return arr.filter(x=>![...arguments].slice(1,arguments.length).includes(x));
}``````

#25

Hereās my solution. Using .filter and .indexOf:

``````function destroyer(arr) {

var args = Array.from(arguments);

var result = args.shift().filter(function (value) {
if (args.indexOf(value) < 0) {
return true;
}
});

return result;
}``````

#27

Hi, I was doing fine on all of the other exercises until this one. Can someone explain why filter(Boolean) only returns true values? I thought that Boolean evaluated to true OR false?

#28

HereĀ“s my version using the same tricks. This was a tough one for me but I am glad I took the time and effort and now I actually understand the idea of the callback function.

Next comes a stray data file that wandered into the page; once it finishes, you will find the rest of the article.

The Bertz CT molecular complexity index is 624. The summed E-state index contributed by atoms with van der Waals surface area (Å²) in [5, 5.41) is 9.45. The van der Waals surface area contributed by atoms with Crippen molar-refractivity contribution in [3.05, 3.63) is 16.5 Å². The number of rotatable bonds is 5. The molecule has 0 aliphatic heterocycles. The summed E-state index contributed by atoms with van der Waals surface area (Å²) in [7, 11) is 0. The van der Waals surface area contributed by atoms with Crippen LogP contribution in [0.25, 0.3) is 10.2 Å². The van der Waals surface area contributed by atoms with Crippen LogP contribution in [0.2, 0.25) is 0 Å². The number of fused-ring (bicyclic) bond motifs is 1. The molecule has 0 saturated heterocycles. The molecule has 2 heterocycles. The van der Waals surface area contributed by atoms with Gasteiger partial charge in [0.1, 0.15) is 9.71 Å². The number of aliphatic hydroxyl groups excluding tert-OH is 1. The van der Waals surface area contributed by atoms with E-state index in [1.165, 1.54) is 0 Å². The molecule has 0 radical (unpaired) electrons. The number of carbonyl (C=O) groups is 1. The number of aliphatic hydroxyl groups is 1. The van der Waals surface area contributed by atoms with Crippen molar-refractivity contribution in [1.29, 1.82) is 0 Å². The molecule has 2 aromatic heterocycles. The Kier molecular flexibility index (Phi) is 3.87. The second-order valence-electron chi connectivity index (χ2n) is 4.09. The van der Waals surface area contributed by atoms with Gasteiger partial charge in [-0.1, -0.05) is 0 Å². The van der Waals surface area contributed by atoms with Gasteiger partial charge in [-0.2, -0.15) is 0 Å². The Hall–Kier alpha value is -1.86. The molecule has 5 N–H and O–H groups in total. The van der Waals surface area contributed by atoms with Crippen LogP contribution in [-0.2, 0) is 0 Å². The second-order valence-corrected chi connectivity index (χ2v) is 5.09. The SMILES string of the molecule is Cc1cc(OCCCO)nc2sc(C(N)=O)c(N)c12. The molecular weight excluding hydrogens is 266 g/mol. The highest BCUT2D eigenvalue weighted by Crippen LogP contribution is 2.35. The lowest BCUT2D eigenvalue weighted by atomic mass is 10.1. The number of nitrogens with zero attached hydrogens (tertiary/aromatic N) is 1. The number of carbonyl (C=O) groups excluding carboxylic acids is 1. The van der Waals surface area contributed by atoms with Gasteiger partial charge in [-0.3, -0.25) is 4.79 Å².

function destroyer(arr) {

var myArr = [].slice.call(arguments, 1);

var finalArr = arr.filter(function(x) {

``````return myArr.indexOf(x) === -1;
``````

});

return finalArr;
}

#29

I kept using `arguments` inside the callback function of `filter`, and was wondering for the longest time why it wasnāt working.

#31

Managed to simplify it down to this after lots of playing around.

``````function destroyer(arr) {
var args = Array.prototype.slice.call(arguments);
return args.shift().filter(function(initial){return this.indexOf(initial)<0;},args);
}
destroyer([1, 2, 3, 1, 2, 3], 3, 2);``````

#32

// without filter
function destroyer(arr) {
var l=arr.length*arguments.length;
var i=0,j=0,k=1;
while(i<l)
{
if(arr[j]===arguments[k])
{
arr.splice(j,1);
k=1;
}
else{
k++;
}
if(k==arguments.length)
{
j++;
k=1;
}
i++;

``````}
``````

return arr;
}

#33

I donāt understand why my code wont pass. Can someone please enlighten me?